The Australian Competition and Consumer Commission (‘ACCC’) finalised its “Wine Grape Market Study; Interim Report” this month, having received a number of complaints in recent years regarding contractual arrangements between growers and winemakers in the various regions around Australia.

In its report, the ACCC found that the wine grape industry is “characterized by imbalances in bargaining power between major buyers (winemakers) and growers.” It also added that the industry is incredibly complex because it is so exposed to export markets, where market conditions and prices which change from year to year.

The well-publicized under-supply of grapes in the Barossa region this year brings home the issues identified in the ACCC’s Interim Report.

The ACCC noted that there were a range of “concerning practices” that resulted from the incredibly mismatched bargaining powers in the grower-winemaker relationships. These included:

  • growers being largely price takers and unable to effectively negotiate with winemakers;
  • a lack of transparency and certainty over pricing and quality assessment procedures;
  • multi-year supply agreements without price certainty or verifiable price benchmarks;
  • delayed payment terms for growers, sometimes up to nine months after delivery of grapes; and
  • a low level of competition between winemakers acquiring grapes in warm climate regions.

Despite finding many instances of the above, the ACCC acknowledge that enforcement using the competition and consumer laws in Australia may not be the best way to address what they believe as “systemic behaviours that undermine competition and efficiency” in the industry. They believe that these issues are better addressed by way of industry Code of Conduct, one that may already exist in the wine industry (but one that requires strengthening in order to become effective). In their report, the ACCC even suggests that the industry Code of Conduct may need to become mandatory if practices do not change.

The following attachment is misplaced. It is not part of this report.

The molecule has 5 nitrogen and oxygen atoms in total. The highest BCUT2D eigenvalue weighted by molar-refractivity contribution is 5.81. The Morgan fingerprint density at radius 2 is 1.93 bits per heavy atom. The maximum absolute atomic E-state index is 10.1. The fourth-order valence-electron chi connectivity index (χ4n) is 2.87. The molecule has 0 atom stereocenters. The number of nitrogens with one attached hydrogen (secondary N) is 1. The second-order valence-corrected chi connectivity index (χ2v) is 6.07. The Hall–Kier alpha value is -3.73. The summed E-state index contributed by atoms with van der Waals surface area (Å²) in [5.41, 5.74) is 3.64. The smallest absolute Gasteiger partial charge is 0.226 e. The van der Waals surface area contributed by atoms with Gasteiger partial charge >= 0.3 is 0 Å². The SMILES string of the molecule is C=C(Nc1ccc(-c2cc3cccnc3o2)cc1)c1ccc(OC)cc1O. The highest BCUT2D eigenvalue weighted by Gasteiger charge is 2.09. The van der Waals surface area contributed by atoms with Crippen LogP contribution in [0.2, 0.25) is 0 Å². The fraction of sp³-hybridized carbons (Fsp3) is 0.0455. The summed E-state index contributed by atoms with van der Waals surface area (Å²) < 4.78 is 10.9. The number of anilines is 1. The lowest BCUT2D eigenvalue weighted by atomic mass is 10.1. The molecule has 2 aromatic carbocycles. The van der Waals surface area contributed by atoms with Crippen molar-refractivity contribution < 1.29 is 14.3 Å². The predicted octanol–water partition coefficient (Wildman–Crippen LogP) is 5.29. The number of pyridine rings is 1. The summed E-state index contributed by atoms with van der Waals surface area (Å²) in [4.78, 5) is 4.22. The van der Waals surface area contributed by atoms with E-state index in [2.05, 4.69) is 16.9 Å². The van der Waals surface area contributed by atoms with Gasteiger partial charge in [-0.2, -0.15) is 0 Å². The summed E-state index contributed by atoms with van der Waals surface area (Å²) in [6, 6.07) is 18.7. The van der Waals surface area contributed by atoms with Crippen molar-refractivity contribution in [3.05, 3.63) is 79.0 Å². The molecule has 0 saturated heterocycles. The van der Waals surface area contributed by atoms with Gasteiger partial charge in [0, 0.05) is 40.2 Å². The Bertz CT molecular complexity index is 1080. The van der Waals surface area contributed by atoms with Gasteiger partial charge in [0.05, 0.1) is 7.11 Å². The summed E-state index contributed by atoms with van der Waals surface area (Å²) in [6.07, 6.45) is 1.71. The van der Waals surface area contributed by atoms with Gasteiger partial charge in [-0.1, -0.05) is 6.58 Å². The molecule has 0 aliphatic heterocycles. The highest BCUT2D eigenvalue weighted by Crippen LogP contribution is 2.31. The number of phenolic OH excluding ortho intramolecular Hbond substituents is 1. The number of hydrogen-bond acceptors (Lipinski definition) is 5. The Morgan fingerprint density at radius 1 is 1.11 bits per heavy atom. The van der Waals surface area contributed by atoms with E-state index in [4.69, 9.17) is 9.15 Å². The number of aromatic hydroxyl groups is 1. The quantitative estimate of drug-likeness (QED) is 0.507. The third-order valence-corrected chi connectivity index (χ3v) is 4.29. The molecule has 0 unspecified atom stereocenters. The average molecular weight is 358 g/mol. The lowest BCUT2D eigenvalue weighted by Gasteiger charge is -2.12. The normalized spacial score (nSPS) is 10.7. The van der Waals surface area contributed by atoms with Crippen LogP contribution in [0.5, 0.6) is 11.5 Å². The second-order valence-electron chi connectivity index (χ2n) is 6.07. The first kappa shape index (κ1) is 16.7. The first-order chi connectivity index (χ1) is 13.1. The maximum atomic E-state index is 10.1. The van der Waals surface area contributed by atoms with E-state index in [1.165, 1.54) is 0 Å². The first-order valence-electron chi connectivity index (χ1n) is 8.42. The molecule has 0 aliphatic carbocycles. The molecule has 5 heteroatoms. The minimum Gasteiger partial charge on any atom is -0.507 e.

Among the many concerning practices highlighted by the ACCC, most concern was expressed with the contracting practices between growers and winemakers. In their study, they were able to identify a range of contract terms which they would consider “could be” unfair under the Australian Consumer Law (ACL). They urged growers to consider approaching the ACCC if they find their contracts contain unfair clauses, and ask that winemakers to review their grower supply agreements in this regard, particularly new agreements or those that are up for renewal.

If you wish to discuss any matters relating to this report, or seek a review of your contractual agreements for potential unfair clauses, please do not hesitate to contact me.